- We know the rotational frequency is 7.385Hz, so we look for order of our peak of interest (divide frequency of interest with rotational frequency). Multiplier is 7.7x — Impact happens 7.7 times per revolution (7.7th order)
- We also observe sidebands around each of the harmonics. Using sidebands courser in VibCloud, we can determine what is the spacing between the harmonic and its sidebands. This reviled that the spacing is related to rotational frequency (7.385Hz spacing) — 7 order peaks have rotational speed sidebands (7.385Hz)
With this information we can conclude with high degree of confidence that there is a strong possibility of bearing deterioration casing these impacts.
In addition, having sidebands around each harmonic indicates further modulation of the impact once per shaft revolution. This can be caused by the inner race part of the bearing — as inner race rotates, per revolution the actual damage on the race gets closer to our accelerometer (stronger peaks).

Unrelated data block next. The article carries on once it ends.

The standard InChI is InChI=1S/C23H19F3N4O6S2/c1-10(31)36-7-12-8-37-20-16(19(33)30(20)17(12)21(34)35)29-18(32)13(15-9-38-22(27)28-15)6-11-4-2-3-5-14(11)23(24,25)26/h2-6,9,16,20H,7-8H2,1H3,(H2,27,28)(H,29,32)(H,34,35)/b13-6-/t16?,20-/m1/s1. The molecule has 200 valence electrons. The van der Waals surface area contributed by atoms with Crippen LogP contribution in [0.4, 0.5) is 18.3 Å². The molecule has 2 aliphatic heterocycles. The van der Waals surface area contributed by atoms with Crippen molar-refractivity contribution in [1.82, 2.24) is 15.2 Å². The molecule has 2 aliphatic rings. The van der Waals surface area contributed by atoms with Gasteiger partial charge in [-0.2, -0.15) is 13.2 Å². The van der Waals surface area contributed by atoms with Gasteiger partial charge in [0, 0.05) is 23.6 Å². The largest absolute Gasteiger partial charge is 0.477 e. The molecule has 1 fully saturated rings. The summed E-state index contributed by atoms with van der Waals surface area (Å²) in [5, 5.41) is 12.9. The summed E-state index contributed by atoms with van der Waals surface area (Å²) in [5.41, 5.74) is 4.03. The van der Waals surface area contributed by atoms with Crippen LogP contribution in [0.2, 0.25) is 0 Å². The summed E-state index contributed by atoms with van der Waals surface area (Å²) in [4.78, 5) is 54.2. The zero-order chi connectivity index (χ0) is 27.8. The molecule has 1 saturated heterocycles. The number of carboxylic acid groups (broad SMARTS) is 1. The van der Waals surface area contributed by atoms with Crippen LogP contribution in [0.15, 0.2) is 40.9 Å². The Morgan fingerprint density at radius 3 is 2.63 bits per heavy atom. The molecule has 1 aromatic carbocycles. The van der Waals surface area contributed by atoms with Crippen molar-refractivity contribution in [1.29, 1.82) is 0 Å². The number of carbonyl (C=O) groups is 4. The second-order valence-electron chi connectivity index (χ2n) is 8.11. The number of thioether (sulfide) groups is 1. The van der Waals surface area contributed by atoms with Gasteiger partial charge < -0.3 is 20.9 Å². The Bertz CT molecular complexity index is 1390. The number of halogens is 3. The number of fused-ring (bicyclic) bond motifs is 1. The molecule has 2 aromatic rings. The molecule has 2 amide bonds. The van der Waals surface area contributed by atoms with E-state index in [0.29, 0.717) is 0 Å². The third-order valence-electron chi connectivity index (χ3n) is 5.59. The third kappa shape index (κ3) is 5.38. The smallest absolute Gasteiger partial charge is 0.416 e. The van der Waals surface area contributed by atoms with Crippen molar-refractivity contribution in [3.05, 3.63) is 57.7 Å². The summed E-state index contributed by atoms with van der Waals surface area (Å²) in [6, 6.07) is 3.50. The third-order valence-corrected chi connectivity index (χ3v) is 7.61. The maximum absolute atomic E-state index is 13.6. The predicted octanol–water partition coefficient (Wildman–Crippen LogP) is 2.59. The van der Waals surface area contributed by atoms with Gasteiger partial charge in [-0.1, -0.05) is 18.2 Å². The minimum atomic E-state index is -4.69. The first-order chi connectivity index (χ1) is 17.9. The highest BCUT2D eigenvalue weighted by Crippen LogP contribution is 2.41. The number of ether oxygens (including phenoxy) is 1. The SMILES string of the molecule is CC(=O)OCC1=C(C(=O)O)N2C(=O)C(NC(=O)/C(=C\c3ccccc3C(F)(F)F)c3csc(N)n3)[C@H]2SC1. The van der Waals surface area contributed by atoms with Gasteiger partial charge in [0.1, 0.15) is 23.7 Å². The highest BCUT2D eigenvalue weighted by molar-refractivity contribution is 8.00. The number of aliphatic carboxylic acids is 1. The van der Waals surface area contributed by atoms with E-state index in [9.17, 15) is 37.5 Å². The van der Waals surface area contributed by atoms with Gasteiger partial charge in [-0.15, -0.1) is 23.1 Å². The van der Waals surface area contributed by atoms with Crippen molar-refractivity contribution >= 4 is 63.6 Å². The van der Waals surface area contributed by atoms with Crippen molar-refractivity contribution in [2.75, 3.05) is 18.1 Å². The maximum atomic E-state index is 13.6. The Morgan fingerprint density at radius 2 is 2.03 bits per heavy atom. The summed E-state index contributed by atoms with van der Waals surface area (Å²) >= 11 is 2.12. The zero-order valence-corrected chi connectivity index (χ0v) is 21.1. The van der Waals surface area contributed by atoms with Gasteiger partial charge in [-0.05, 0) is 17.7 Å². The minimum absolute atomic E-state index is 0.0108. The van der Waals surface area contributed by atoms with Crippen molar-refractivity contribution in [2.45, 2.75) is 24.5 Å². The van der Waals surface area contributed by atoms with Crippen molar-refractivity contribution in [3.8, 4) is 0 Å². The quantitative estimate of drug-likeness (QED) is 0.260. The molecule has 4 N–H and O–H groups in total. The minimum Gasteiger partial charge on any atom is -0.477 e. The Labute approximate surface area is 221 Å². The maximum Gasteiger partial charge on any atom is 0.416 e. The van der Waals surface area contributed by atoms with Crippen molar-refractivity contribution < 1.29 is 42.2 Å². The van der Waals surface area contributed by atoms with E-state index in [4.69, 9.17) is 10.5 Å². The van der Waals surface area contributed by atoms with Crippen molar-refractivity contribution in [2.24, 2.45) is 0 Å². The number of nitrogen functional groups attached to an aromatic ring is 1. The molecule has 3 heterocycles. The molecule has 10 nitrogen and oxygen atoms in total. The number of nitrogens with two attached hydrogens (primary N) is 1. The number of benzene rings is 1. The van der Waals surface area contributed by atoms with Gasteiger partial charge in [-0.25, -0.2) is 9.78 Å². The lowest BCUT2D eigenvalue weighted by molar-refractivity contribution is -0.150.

Finally, we can conclude that there is strong indication an inner race damage of the bearing. Bearing needs to be replaced to ensure equipment reliability.
Analysing velocity spectrum
In this case, from acceleration and demodulation analysis, we conclude that there is a strong possibility of bearing inner race deterioration.
Demodulation and velocity spectra
Velocity spectrum can be used to further understand the severity of the problem. In most cases, if we can see the harmonics of the bearing inner race fault related peak in velocity spectrum, it means the damage is more serios and advanced.